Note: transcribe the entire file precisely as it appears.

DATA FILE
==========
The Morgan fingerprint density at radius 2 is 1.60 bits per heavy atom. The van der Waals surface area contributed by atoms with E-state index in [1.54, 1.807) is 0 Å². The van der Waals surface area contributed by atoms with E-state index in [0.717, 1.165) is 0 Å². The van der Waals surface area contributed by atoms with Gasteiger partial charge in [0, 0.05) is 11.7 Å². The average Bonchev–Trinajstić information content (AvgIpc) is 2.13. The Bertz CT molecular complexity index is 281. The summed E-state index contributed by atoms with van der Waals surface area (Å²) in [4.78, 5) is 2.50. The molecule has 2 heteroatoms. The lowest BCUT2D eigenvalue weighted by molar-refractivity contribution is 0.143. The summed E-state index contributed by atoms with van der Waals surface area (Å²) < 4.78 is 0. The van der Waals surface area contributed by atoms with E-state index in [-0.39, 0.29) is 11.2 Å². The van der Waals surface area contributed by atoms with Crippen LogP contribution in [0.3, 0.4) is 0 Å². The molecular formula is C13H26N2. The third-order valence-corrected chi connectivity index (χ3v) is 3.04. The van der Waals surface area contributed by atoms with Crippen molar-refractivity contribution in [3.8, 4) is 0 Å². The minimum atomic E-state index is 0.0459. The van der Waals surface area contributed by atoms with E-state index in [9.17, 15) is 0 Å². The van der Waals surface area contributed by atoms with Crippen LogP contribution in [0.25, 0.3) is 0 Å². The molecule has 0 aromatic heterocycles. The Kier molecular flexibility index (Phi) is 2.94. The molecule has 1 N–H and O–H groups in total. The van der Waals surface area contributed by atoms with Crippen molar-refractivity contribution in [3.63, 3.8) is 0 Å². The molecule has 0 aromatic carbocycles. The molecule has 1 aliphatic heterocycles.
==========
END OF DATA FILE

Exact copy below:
The Morgan fingerprint density at radius 2 is 1.60 bits per heavy atom. The van der Waals surface area contributed by atoms with E-state index in [1.54, 1.807) is 0 Å². The van der Waals surface area contributed by atoms with E-state index in [0.717, 1.165) is 0 Å². The van der Waals surface area contributed by atoms with Gasteiger partial charge in [0, 0.05) is 11.7 Å². The average Bonchev–Trinajstić information content (AvgIpc) is 2.13. The Bertz CT molecular complexity index is 281. The summed E-state index contributed by atoms with van der Waals surface area (Å²) in [4.78, 5) is 2.50. The molecule has 2 heteroatoms. The lowest BCUT2D eigenvalue weighted by molar-refractivity contribution is 0.143. The summed E-state index contributed by atoms with van der Waals surface area (Å²) < 4.78 is 0. The van der Waals surface area contributed by atoms with E-state index in [-0.39, 0.29) is 11.2 Å². The van der Waals surface area contributed by atoms with Crippen LogP contribution in [0.3, 0.4) is 0 Å². The molecular formula is C13H26N2. The third-order valence-corrected chi connectivity index (χ3v) is 3.04. The van der Waals surface area contributed by atoms with Crippen molar-refractivity contribution in [3.8, 4) is 0 Å². The minimum atomic E-state index is 0.0459. The van der Waals surface area contributed by atoms with E-state index in [9.17, 15) is 0 Å². The van der Waals surface area contributed by atoms with Crippen LogP contribution in [0.25, 0.3) is 0 Å². The molecule has 0 aromatic heterocycles. The Kier molecular flexibility index (Phi) is 2.94. The molecule has 1 N–H and O–H groups in total. The van der Waals surface area contributed by atoms with Crippen molar-refractivity contribution in [3.63, 3.8) is 0 Å². The molecule has 0 aromatic carbocycles. The molecule has 1 aliphatic heterocycles.